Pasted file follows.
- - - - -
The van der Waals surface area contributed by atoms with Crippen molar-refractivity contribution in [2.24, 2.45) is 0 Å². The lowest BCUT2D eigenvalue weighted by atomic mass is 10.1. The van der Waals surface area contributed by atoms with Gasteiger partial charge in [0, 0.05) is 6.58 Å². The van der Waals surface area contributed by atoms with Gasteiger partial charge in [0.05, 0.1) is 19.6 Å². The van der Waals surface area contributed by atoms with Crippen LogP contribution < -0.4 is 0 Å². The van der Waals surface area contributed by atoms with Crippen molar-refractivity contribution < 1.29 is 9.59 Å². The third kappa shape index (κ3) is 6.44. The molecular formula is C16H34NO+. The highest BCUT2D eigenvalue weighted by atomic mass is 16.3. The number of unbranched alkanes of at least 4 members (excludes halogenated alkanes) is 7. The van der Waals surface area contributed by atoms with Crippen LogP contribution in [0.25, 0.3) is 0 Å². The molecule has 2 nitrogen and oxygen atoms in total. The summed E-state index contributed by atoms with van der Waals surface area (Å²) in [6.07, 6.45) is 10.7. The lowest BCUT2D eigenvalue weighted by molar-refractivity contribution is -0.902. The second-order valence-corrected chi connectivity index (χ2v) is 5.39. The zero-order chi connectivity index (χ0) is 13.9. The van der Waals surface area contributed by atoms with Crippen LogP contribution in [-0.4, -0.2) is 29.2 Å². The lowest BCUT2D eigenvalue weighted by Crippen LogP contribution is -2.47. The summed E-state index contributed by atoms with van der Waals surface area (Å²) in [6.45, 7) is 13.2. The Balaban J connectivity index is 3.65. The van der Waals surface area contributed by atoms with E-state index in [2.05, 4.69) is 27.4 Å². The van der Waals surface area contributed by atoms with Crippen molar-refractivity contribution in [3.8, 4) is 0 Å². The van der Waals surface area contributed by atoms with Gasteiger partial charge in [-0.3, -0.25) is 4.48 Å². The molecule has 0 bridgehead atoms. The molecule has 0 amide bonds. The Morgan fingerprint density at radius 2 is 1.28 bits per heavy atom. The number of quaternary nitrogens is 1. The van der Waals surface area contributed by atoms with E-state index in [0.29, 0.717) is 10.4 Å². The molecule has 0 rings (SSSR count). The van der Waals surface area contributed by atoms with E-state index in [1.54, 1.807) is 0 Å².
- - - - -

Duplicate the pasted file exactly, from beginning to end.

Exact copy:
The van der Waals surface area contributed by atoms with Crippen molar-refractivity contribution in [2.24, 2.45) is 0 Å². The lowest BCUT2D eigenvalue weighted by atomic mass is 10.1. The van der Waals surface area contributed by atoms with Gasteiger partial charge in [0, 0.05) is 6.58 Å². The van der Waals surface area contributed by atoms with Gasteiger partial charge in [0.05, 0.1) is 19.6 Å². The van der Waals surface area contributed by atoms with Crippen LogP contribution < -0.4 is 0 Å². The van der Waals surface area contributed by atoms with Crippen molar-refractivity contribution < 1.29 is 9.59 Å². The third kappa shape index (κ3) is 6.44. The molecular formula is C16H34NO+. The highest BCUT2D eigenvalue weighted by atomic mass is 16.3. The number of unbranched alkanes of at least 4 members (excludes halogenated alkanes) is 7. The van der Waals surface area contributed by atoms with Crippen LogP contribution in [0.25, 0.3) is 0 Å². The molecule has 2 nitrogen and oxygen atoms in total. The summed E-state index contributed by atoms with van der Waals surface area (Å²) in [6.07, 6.45) is 10.7. The lowest BCUT2D eigenvalue weighted by molar-refractivity contribution is -0.902. The second-order valence-corrected chi connectivity index (χ2v) is 5.39. The zero-order chi connectivity index (χ0) is 13.9. The van der Waals surface area contributed by atoms with Crippen LogP contribution in [-0.4, -0.2) is 29.2 Å². The lowest BCUT2D eigenvalue weighted by Crippen LogP contribution is -2.47. The summed E-state index contributed by atoms with van der Waals surface area (Å²) in [6.45, 7) is 13.2. The Balaban J connectivity index is 3.65. The van der Waals surface area contributed by atoms with E-state index in [2.05, 4.69) is 27.4 Å². The van der Waals surface area contributed by atoms with Crippen molar-refractivity contribution in [3.8, 4) is 0 Å². The van der Waals surface area contributed by atoms with Gasteiger partial charge in [-0.3, -0.25) is 4.48 Å². The molecule has 0 bridgehead atoms. The molecule has 0 amide bonds. The Morgan fingerprint density at radius 2 is 1.28 bits per heavy atom. The number of quaternary nitrogens is 1. The van der Waals surface area contributed by atoms with E-state index in [0.29, 0.717) is 10.4 Å². The molecule has 0 rings (SSSR count). The van der Waals surface area contributed by atoms with E-state index in [1.54, 1.807) is 0 Å².